Rapper 2 Milly is considering legal action against Epic Games for using his signature dance movement, The Milly Rock, at Fortnite, although you may know him better as season 5 emote "Swipe It."
"Everyone was like," their dance is in the game, "Milly told CBS News (via ResetEra). That's when I really was like … oh nah, this can not go on for long. "
Several months ago, the artists behind some of the moves are calling the developer of Fortnite Epic to compensate them, or at least "put the real rap songs behind the dances that make as much money as Emotes."
Fortnite must put the real rap songs behind the money-making dances like Emotes. Black creations created and popularized these dances, but never made them profitable. Imagine the money that people spend with these Emotes being shared with the artists who made them
– Chance the rapper (@chancetherapper) July 13, 2018
However, as Merlyne Jean-Louis, a business and entertainment lawyer, notes in the history of CBS, there is no case law setting a precedent for choreographic works, and the US Copyright Office currently can not accept copyright patents for individual dance moves because of creative choreographic expression.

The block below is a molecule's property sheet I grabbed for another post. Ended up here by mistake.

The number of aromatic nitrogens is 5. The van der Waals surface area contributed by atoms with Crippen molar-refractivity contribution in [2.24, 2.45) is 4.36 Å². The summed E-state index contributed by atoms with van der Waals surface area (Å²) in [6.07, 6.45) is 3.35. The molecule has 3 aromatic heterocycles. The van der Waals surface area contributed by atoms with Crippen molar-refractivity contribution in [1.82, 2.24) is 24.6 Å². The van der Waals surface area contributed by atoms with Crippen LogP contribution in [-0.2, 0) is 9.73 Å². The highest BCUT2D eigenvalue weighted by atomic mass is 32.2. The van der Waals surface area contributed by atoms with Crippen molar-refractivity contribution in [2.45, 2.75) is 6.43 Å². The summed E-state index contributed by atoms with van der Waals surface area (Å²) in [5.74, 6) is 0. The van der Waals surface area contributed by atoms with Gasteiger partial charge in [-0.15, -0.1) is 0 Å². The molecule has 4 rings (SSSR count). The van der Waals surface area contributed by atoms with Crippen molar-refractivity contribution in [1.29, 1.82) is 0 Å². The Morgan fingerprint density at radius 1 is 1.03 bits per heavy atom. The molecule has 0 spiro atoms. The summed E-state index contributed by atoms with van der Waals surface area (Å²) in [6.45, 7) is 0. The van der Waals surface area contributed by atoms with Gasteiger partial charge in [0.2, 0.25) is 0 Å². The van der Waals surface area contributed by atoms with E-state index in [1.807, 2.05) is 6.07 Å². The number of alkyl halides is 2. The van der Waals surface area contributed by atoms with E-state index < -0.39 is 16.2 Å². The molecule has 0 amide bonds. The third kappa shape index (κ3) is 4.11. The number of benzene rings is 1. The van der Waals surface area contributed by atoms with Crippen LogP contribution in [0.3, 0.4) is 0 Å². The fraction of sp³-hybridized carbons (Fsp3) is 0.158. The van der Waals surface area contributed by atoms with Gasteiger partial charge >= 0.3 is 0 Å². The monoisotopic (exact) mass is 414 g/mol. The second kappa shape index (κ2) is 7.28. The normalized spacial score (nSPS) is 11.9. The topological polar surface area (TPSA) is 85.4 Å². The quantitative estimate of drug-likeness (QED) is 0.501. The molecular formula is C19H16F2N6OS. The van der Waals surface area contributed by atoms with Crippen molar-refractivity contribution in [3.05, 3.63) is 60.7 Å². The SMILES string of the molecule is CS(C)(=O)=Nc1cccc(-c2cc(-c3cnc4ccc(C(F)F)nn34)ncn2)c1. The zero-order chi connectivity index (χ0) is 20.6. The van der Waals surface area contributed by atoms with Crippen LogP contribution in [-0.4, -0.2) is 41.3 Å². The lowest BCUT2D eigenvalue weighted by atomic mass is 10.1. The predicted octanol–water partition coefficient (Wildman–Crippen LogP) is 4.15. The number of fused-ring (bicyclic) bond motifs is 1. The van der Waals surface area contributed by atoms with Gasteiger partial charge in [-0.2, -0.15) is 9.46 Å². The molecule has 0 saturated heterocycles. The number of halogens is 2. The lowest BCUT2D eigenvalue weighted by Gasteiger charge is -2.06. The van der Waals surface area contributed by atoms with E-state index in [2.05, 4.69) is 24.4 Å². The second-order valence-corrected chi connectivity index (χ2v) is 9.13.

"There are a lot of lawsuits around the copyrights of music." There is a whole body of jurisprudence related to that, but for choreographic works, that does not exist, "they said.
The most ethical dilemma, then, is whether or not the developer should compensate the creators of the moves, or – as Chance the Rapper suggests in the tweet above – follow the emotes with the tracks that made them famous and share the profits of the sale with the artists .
"I do not even want to hit them for all the millions," added Milly. "You know what I'm saying, it's not really like that, I just feel like I have to protect what's mine."
We have contacted Epic to comment and update when we hear.
In other Fortnite news, along with the addition of towers, the latest update has generated tensions between Durr Burger and Pizza Pit, culminating in a total war.